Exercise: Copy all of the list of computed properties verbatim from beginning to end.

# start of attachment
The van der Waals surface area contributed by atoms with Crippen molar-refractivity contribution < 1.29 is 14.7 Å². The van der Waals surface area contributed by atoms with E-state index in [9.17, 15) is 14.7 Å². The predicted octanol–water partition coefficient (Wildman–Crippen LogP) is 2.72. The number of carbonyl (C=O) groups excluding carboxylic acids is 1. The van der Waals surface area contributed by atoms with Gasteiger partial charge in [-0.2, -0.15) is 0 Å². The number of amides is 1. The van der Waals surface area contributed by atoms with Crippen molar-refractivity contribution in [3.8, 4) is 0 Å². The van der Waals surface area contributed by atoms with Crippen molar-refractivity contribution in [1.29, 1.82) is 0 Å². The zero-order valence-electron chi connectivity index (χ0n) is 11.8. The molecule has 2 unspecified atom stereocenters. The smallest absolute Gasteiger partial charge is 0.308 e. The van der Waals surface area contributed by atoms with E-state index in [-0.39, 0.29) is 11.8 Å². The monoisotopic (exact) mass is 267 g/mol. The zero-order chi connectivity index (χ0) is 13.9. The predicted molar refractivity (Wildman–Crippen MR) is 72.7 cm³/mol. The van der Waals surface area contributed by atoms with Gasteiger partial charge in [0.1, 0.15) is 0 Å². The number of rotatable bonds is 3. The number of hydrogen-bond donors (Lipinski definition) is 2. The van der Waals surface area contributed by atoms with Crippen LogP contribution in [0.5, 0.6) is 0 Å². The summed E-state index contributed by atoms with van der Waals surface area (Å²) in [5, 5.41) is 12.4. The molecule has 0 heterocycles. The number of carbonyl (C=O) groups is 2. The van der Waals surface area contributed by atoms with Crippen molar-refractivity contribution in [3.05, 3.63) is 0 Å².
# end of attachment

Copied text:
The van der Waals surface area contributed by atoms with Crippen molar-refractivity contribution < 1.29 is 14.7 Å². The van der Waals surface area contributed by atoms with E-state index in [9.17, 15) is 14.7 Å². The predicted octanol–water partition coefficient (Wildman–Crippen LogP) is 2.72. The number of carbonyl (C=O) groups excluding carboxylic acids is 1. The van der Waals surface area contributed by atoms with Gasteiger partial charge in [-0.2, -0.15) is 0 Å². The number of amides is 1. The van der Waals surface area contributed by atoms with Crippen molar-refractivity contribution in [3.8, 4) is 0 Å². The van der Waals surface area contributed by atoms with Crippen molar-refractivity contribution in [1.29, 1.82) is 0 Å². The zero-order valence-electron chi connectivity index (χ0n) is 11.8. The molecule has 2 unspecified atom stereocenters. The smallest absolute Gasteiger partial charge is 0.308 e. The van der Waals surface area contributed by atoms with E-state index in [-0.39, 0.29) is 11.8 Å². The monoisotopic (exact) mass is 267 g/mol. The zero-order chi connectivity index (χ0) is 13.9. The predicted molar refractivity (Wildman–Crippen MR) is 72.7 cm³/mol. The van der Waals surface area contributed by atoms with Gasteiger partial charge in [0.1, 0.15) is 0 Å². The number of rotatable bonds is 3. The number of hydrogen-bond donors (Lipinski definition) is 2. The van der Waals surface area contributed by atoms with Crippen LogP contribution in [0.5, 0.6) is 0 Å². The summed E-state index contributed by atoms with van der Waals surface area (Å²) in [5, 5.41) is 12.4. The molecule has 0 heterocycles. The number of carbonyl (C=O) groups is 2. The van der Waals surface area contributed by atoms with Crippen molar-refractivity contribution in [3.05, 3.63) is 0 Å².